The International Agency for Research on Cancer assigned in 1991 coffee a 2B rating which classified the beverage as a "possible human carcinogen." The agency has now changed its opinion. Specifically, drinking coffee was supposedly associated with a higher risk of bladder cancer. The designation of coffee as a possible carcinogen basically rested on a series of weak case-control studies. As I explain in The End of Doom, in case-control studies epidemiologists identify a population that suffers from a disease or other condition and then attempt to match them with a similar population free of the disease or condition. They then look for differences in lifestyle, diet, or the environment that might account for the disease. More than 50 different types of bias have been identified in epidemiological studies.
Case-control studies may have some use for generating hypotheses, but should almost never be used as guides for regulation and policy. Why not? The problem is that epidemiologists generally find vastly more false positives than they do true positives—that is, they identify far more associations between phenomena than eventually are found to be the case. How do we know that there are far more false positives than true positives? Because the vast majority of epidemiological studies are not replicated. In other words, other, later researchers do not find that the risk factor identified in the initial observational study is in fact associated with a disease. S. Stanley Young of the US National Institute of Statistical Sciences estimates that only 5 to 10 percent of observational studies can be replicated.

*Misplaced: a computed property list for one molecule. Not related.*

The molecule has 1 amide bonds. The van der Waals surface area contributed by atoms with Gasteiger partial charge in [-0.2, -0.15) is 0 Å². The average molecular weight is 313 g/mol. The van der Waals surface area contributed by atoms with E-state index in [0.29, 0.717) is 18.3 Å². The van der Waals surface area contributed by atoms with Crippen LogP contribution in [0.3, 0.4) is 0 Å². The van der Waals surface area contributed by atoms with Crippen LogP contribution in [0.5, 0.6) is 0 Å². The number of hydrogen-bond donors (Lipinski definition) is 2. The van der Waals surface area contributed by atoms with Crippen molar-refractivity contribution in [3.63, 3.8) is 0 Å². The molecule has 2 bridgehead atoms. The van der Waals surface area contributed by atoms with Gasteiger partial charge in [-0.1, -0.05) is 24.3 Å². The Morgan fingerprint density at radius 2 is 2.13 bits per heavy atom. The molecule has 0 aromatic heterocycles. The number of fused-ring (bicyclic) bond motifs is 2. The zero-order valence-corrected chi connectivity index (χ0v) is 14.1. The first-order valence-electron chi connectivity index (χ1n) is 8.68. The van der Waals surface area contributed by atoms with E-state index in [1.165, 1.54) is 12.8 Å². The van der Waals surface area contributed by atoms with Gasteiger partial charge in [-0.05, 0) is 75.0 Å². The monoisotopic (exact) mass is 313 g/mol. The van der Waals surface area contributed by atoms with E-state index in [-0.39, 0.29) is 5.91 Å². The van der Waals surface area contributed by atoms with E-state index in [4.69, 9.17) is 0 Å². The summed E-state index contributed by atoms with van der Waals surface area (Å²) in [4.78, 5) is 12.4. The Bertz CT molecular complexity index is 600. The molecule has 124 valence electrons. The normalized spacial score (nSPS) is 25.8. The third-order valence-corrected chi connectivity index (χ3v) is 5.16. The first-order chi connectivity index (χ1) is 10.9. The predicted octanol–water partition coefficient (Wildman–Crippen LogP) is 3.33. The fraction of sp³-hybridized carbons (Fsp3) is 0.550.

Even with the best of scientific intentions, it is not easy to sort actual risk factors from the statistical background noise of confounders and researcher biases. "With epidemiology you can tell a little thing from a big thing. What's very hard to do is to tell a little thing from nothing at all," said Michael Thun, an American Cancer Society epidemiologist, in 1995. Former Boston University epidemiologist Samuel Shapiro agrees: "Epidemiologists have only primitive tools, which for small relative risks are too crude to enable us to distinguish between bias, confounding, and causation."
Well, such cautions about the manifold defects of case-control epidemiology did not forestall the IARC from classifying coffee as a possible human carcinogen twenty-five years ago. The IARC evaluation process essentially enacts the precautionary principle which in which the absence of evidence is never sufficient evidence of absence. As a result of this highly precautionary bias only 1 substance out of 989 agents evaluated by the IARC has ever been declared probably not carcinogenic to humans. The one compound placed in IARC Group 4—probably not carcinogenic to humans—is caprolactam, a precursor the manufacture of nylon fibers.
Well, the IARC has announced today that it now moving coffee from Group 2B to Group 3, that is, your morning cuppa is "not classifiable as to its carcinogenicity to humans." But the IARC is still anxious that you not drink very hot beverages since they are still classified as possible human carcinogens.
Last year, Harvard researchers reported in three prospective cohort studies that moderate coffee consumption "was associated with reduced risk of death from cardiovascular disease, diabetes, neurological diseases such as Parkinson's disease, and suicide. Coffee consumption was not associated with cancer deaths. The analyses took into consideration potential confounding factors such as smoking, body mass index, physical activity, alcohol consumption, and other dietary factors."
Let's just say that it's possible that the IARC's implementation of the precautionary principle may have caused premature deaths by convincing some people to forego coffee.